Don't stand for that. Doesn't matter that he's your dad. We owe our parents nothing.

    Agree on the bully part, disagree on owing parents "nothing." Especially since the OP says he's getting tuition support from them.

    At least it's helpful that other relatives are more accepting and reasonable. We've heard stories here in which the whole family is like this father.

    The OP says the conflict isn't rooted in his being gay. I wouldn't bet on that. These other issues like wages and car repairs in the garage may be surrogates for what's really Dad's problem, that he may not want to discuss and reveal his true feelings, perhaps because he realizes it's neither negotiable nor alterable. So he fixates on things that CAN be changed, making him feel a little less impotent on the big issue that most deeply bothers him.

    And BTW, as for the Christmas party, I think the OP looks friendly and outgoing enough to make him popular on his own, without the need for people to feel sorry for him. And does the OP know his father's own childhood history?

    Mine lost his father at age 8, and his mother never remarried, so he grew up without a father. That same year a farm accident took some of his fingers. Then, because of financial needs, his mother made him leave school after 8th grade to go to work, legal in those days.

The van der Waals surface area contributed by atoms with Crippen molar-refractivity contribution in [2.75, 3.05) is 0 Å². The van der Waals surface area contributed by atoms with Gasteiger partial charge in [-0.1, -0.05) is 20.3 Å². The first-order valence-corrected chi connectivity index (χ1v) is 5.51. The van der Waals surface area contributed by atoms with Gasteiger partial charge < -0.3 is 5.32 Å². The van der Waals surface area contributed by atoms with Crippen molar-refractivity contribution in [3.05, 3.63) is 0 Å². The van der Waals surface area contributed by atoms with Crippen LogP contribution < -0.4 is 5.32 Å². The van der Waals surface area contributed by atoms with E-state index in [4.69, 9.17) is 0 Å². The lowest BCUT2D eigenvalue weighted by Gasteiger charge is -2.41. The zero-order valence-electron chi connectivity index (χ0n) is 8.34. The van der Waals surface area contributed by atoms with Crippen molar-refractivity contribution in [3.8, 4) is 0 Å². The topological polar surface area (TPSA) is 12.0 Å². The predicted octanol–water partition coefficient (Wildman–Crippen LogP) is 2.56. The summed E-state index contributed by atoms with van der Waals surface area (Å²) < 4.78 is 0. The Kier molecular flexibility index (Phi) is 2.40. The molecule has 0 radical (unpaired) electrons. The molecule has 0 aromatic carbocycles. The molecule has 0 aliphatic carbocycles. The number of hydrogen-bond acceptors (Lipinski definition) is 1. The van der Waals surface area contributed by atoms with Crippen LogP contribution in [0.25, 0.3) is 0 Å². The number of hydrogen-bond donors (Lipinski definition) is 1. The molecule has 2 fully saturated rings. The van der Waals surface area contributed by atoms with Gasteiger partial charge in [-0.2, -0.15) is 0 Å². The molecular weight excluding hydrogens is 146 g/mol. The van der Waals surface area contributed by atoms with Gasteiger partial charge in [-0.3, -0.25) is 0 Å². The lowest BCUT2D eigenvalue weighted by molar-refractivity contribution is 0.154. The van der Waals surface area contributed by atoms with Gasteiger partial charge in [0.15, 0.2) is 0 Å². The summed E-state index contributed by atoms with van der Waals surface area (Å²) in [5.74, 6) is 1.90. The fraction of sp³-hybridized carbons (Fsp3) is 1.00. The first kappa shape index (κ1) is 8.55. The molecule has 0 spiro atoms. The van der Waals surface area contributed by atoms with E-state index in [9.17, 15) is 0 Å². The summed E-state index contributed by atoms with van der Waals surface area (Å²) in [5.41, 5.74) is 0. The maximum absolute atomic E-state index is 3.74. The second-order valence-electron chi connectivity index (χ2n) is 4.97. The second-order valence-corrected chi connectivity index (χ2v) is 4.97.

All those things made my father often deeply self-conscious, feeling inferior even to me, and to have limited parenting skills. Rough & confusing for me growing up, but fortunately I realized the cause by the time I was the OP's age. And if anything began to respect him more for what he had survived, and how well he had done in life despite the personal setbacks. Maybe the OP's Dad is the same way?
  • DanOmatic

    Posts: 1155

    May 15, 2012 2:00 PM GMT
    JPtheBITCH said
    NC3athlete said We owe our parents nothing.

    We owe our parents nothing when they act abusively, that's for sure.
    I think we owe a lot to good and loving parents.


    Yep, sorry about my sweeping statement there. Yes, parents who have been supportive and loving are owed much.
  • CuriousJockAZ

    Posts: 19129

    May 15, 2012 2:08 PM GMT
    RoadsterRacer87 said...but not for being gay.

    How do you handle a dad who does things like pull you aside at a christmas party and tell you that the only reason people are being nice and talking to you is because they feel sorry for you? Or ridicule you for working a $9/hr job and leading a "$9/hr life" as if you were content to remain at that pay grade and not move up? Or threaten to have your car towed because the maintenance you were doing in his garage is taking too long?

    Basically...how do i make myself stop wanting a proper relationship with this man? Every ounce of logic and common sense in my body screams that I shouldn't care what he says and that I shouldn't let his words hurt me but deep in my heart I desperately want a good father-son relationship with him but every time i try to get close or create a situation in which we could possibly bond he either won't participate or he finds faults and then blows his top. icon_sad.gif